In many a conspiracy Templar tale the Templar fleet plays an important role in saving the "Templar Treasure" at the time of the demise of the Templar Order. But how important was this fleet, and did it play a major role in history?
The importance of the maritime activity of the Templars as well as the Hospitallers is difficult to define, even though it emerges progressively from reliable documents from the 1150s onwards.
The Hospitallers used boats which they rent from the Italian maritime republics. But, from 1160 on, it seems certain that they had their own ships, to transport either pilgrims to the Holy Land (treaty of 1166 between Narbonne and Genoa), or cardinals from Rome to Messina. In 1197 Queen Constance of Sicily granted the Order of the Hospital exemption of any tax for the transport of pilgrims and crusaders.
The Templars had a fleet at least from the beginning of the 13th century. They used it for the transport of troops and mechandise during the 5th Crusade (1217-1221). When, in 1233, the five viscounts of Marseille granted to the Temple and the Hospital the right to load two ships per year for the Orient, it seems that such a privilege existed already before 1213, as proven by the confirmations made Pope Honorius III and Frederic II in 1216.
During the 7th Crusade (1248-1254), brothers of both Orders served as intermediaries between the envoys of King Louis IX (1215-1270) preparing the royal expedition, and Genoese shipowners. The Temple dealt with Alphonse de Poitiers for the transport of the contingent of the Count for the 8th Crusade (1270). Both Orders obtained from Charles 1st of Anjou export licenses for food to the Orient on its own boats: 77 licences in 20 years for the Temple, but only seventeen for the Hospital.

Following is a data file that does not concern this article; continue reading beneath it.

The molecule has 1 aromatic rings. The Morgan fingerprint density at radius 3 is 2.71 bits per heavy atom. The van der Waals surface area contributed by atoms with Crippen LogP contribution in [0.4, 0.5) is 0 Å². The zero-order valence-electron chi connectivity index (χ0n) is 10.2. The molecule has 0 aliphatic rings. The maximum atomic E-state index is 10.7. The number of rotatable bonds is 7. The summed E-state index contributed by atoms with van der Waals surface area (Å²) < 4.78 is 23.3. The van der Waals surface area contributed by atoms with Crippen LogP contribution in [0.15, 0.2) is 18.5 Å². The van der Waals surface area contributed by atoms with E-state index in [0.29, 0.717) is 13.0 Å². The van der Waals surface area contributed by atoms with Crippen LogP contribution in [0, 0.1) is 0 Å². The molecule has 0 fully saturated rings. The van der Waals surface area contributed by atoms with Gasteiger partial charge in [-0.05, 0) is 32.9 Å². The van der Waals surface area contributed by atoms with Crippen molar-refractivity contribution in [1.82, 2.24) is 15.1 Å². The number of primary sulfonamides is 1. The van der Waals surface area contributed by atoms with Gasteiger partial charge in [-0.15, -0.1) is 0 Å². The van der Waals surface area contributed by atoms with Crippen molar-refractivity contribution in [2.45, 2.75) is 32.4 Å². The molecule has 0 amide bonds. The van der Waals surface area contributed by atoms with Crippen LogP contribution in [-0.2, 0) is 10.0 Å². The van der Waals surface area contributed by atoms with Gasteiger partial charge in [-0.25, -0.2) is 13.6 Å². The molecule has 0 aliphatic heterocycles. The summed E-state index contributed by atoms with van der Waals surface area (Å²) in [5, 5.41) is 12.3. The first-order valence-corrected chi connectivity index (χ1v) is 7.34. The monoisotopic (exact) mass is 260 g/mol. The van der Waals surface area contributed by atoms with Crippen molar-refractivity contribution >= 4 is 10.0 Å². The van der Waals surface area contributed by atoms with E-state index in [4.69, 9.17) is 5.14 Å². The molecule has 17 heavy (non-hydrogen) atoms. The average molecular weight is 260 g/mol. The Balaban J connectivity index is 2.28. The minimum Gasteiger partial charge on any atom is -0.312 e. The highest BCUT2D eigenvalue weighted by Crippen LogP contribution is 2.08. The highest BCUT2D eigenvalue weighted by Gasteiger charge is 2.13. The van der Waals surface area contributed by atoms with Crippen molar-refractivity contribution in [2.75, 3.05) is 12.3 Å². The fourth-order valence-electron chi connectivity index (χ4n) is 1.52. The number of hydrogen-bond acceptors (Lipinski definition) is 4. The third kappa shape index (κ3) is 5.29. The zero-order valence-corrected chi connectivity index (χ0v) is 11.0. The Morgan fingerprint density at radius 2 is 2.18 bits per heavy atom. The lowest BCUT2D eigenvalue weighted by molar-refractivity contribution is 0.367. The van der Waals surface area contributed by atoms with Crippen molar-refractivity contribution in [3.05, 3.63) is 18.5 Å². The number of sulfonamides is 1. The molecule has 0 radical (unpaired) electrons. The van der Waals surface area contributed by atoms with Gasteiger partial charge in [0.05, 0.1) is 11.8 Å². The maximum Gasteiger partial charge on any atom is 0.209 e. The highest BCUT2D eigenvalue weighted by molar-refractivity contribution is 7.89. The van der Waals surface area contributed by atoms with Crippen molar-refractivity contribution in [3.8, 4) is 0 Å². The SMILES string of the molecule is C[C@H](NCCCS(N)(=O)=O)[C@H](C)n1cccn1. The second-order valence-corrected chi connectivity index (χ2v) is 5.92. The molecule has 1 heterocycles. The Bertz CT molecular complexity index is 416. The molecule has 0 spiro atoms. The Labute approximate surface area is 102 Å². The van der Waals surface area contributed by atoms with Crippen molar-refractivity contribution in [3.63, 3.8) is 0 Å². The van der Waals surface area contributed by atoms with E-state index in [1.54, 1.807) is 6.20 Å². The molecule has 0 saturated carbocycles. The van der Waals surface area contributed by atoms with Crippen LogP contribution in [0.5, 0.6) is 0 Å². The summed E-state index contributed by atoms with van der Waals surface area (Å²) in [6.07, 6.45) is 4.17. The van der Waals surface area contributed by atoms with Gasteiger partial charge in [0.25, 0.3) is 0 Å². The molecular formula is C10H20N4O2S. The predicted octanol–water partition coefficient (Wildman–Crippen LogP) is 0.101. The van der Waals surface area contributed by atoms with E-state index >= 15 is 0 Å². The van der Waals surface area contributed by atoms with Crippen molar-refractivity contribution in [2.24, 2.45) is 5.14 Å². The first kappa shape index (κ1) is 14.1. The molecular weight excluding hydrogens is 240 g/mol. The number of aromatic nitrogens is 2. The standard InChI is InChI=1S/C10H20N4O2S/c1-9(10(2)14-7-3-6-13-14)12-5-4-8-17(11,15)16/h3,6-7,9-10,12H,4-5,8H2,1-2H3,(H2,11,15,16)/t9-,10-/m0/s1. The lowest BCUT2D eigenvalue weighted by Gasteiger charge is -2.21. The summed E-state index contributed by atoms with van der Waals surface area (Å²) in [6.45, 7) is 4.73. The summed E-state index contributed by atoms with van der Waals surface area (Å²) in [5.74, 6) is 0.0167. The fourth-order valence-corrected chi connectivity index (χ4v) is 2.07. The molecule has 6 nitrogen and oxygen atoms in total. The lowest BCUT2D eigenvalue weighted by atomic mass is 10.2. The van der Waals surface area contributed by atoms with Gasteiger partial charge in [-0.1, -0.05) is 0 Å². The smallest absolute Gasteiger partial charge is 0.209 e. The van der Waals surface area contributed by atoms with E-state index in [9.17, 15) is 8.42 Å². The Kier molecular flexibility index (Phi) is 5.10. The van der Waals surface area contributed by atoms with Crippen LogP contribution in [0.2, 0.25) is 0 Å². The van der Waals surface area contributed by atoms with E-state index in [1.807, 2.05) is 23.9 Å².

Despite everything, at the end of the 13th and the beginning of the 14th Century, the fleets of the military orders remained modest. The Hospital had only naves, and no galleys before 1291. They did not participate in the evacuation of Acre (May 18. 1291). In 1306, the Hospital was forced to call on the Genoese corsair Vignolo de Vignoli, but the two galleys which he then held were insufficient for ensuring the brothers' journey to Rhodes and the conquest of that island.
The Temple, which had organized transports from southern Italy to Cyprus and had assisted in the evacuation of survivors of Acre, does not seem to have had more than about 10 ships. In 1312 these were attributed to the Hospital when the order was dissolved. Therefore a major role for a substantial, self owned "Templar fleet" at the time of the Order's collapse is improbable at most.
source: Michel Balard (2009) Introduction to "The Military Orders at Sea" (translation from French by TN). illustration templar ship, fresque in trhe Templar Chappel, Cressac, Charente, France, source